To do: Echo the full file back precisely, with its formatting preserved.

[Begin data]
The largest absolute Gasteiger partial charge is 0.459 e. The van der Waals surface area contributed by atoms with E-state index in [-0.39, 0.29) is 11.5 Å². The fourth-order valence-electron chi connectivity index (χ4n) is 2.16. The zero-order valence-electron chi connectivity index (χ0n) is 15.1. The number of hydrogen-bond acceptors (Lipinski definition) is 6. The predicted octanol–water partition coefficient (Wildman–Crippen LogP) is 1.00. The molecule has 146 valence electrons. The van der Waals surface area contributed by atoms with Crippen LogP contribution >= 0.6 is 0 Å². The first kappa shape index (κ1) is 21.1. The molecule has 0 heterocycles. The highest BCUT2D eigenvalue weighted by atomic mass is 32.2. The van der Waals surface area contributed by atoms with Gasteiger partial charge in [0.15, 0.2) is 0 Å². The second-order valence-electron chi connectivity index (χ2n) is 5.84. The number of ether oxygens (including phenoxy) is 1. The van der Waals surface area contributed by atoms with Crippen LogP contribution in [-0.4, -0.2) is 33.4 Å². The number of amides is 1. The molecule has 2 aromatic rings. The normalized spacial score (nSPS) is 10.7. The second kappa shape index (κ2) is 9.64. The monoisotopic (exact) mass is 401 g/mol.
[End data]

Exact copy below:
The largest absolute Gasteiger partial charge is 0.459 e. The van der Waals surface area contributed by atoms with E-state index in [-0.39, 0.29) is 11.5 Å². The fourth-order valence-electron chi connectivity index (χ4n) is 2.16. The zero-order valence-electron chi connectivity index (χ0n) is 15.1. The number of hydrogen-bond acceptors (Lipinski definition) is 6. The predicted octanol–water partition coefficient (Wildman–Crippen LogP) is 1.00. The molecule has 146 valence electrons. The van der Waals surface area contributed by atoms with Crippen LogP contribution >= 0.6 is 0 Å². The first kappa shape index (κ1) is 21.1. The molecule has 0 heterocycles. The highest BCUT2D eigenvalue weighted by atomic mass is 32.2. The van der Waals surface area contributed by atoms with Gasteiger partial charge in [0.15, 0.2) is 0 Å². The second-order valence-electron chi connectivity index (χ2n) is 5.84. The number of ether oxygens (including phenoxy) is 1. The van der Waals surface area contributed by atoms with Crippen LogP contribution in [-0.4, -0.2) is 33.4 Å². The number of amides is 1. The molecule has 2 aromatic rings. The normalized spacial score (nSPS) is 10.7. The second kappa shape index (κ2) is 9.64. The monoisotopic (exact) mass is 401 g/mol.